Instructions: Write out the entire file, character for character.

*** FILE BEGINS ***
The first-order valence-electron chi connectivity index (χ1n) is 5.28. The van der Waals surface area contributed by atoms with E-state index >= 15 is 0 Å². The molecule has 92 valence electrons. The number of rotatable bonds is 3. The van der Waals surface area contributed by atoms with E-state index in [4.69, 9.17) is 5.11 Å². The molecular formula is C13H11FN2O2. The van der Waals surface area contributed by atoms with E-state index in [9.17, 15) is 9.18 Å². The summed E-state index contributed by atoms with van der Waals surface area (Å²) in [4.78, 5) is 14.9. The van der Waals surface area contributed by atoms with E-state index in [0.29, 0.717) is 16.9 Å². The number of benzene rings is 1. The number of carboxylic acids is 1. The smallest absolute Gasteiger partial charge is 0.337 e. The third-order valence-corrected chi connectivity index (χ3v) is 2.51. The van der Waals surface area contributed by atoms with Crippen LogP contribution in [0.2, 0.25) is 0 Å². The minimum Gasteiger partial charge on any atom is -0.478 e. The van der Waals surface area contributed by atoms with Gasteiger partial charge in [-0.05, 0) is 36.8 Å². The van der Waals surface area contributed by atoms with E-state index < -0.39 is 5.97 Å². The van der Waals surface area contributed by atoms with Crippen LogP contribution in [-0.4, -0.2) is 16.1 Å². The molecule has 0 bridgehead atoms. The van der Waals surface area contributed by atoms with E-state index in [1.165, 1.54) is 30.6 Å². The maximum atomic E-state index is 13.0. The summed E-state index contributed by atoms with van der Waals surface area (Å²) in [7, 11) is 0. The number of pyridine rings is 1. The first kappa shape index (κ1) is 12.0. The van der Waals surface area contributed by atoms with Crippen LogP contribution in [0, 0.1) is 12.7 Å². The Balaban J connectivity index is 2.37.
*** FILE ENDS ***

The first-order valence-electron chi connectivity index (χ1n) is 5.28. The van der Waals surface area contributed by atoms with E-state index >= 15 is 0 Å². The molecule has 92 valence electrons. The number of rotatable bonds is 3. The van der Waals surface area contributed by atoms with E-state index in [4.69, 9.17) is 5.11 Å². The molecular formula is C13H11FN2O2. The van der Waals surface area contributed by atoms with E-state index in [9.17, 15) is 9.18 Å². The summed E-state index contributed by atoms with van der Waals surface area (Å²) in [4.78, 5) is 14.9. The van der Waals surface area contributed by atoms with E-state index in [0.29, 0.717) is 16.9 Å². The number of benzene rings is 1. The number of carboxylic acids is 1. The smallest absolute Gasteiger partial charge is 0.337 e. The third-order valence-corrected chi connectivity index (χ3v) is 2.51. The van der Waals surface area contributed by atoms with Crippen LogP contribution in [0.2, 0.25) is 0 Å². The minimum Gasteiger partial charge on any atom is -0.478 e. The van der Waals surface area contributed by atoms with Gasteiger partial charge in [-0.05, 0) is 36.8 Å². The van der Waals surface area contributed by atoms with E-state index < -0.39 is 5.97 Å². The van der Waals surface area contributed by atoms with Crippen LogP contribution in [-0.4, -0.2) is 16.1 Å². The molecule has 0 bridgehead atoms. The van der Waals surface area contributed by atoms with E-state index in [1.165, 1.54) is 30.6 Å². The maximum atomic E-state index is 13.0. The summed E-state index contributed by atoms with van der Waals surface area (Å²) in [7, 11) is 0. The number of pyridine rings is 1. The first kappa shape index (κ1) is 12.0. The van der Waals surface area contributed by atoms with Crippen LogP contribution in [0, 0.1) is 12.7 Å². The Balaban J connectivity index is 2.37.